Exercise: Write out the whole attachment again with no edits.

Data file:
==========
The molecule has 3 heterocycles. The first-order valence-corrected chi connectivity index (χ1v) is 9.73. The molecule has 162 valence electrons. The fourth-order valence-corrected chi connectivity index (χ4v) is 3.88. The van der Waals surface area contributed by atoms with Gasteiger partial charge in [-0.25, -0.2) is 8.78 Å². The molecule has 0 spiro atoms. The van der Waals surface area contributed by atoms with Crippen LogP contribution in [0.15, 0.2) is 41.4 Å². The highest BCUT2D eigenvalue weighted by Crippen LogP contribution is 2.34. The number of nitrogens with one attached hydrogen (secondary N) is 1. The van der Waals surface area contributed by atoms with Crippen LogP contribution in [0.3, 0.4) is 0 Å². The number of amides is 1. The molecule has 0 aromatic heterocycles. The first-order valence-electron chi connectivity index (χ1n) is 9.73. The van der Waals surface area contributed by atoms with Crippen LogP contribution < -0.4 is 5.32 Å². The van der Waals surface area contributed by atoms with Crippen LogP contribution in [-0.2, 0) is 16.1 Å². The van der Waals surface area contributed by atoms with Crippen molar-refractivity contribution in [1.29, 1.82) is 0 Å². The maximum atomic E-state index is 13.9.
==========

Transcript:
The molecule has 3 heterocycles. The first-order valence-corrected chi connectivity index (χ1v) is 9.73. The molecule has 162 valence electrons. The fourth-order valence-corrected chi connectivity index (χ4v) is 3.88. The van der Waals surface area contributed by atoms with Gasteiger partial charge in [-0.25, -0.2) is 8.78 Å². The molecule has 0 spiro atoms. The van der Waals surface area contributed by atoms with Crippen LogP contribution in [0.15, 0.2) is 41.4 Å². The highest BCUT2D eigenvalue weighted by Crippen LogP contribution is 2.34. The number of nitrogens with one attached hydrogen (secondary N) is 1. The van der Waals surface area contributed by atoms with Crippen LogP contribution in [0.3, 0.4) is 0 Å². The number of amides is 1. The molecule has 0 aromatic heterocycles. The first-order valence-electron chi connectivity index (χ1n) is 9.73. The van der Waals surface area contributed by atoms with Crippen LogP contribution < -0.4 is 5.32 Å². The van der Waals surface area contributed by atoms with Crippen LogP contribution in [-0.2, 0) is 16.1 Å². The van der Waals surface area contributed by atoms with Crippen molar-refractivity contribution in [1.29, 1.82) is 0 Å². The maximum atomic E-state index is 13.9.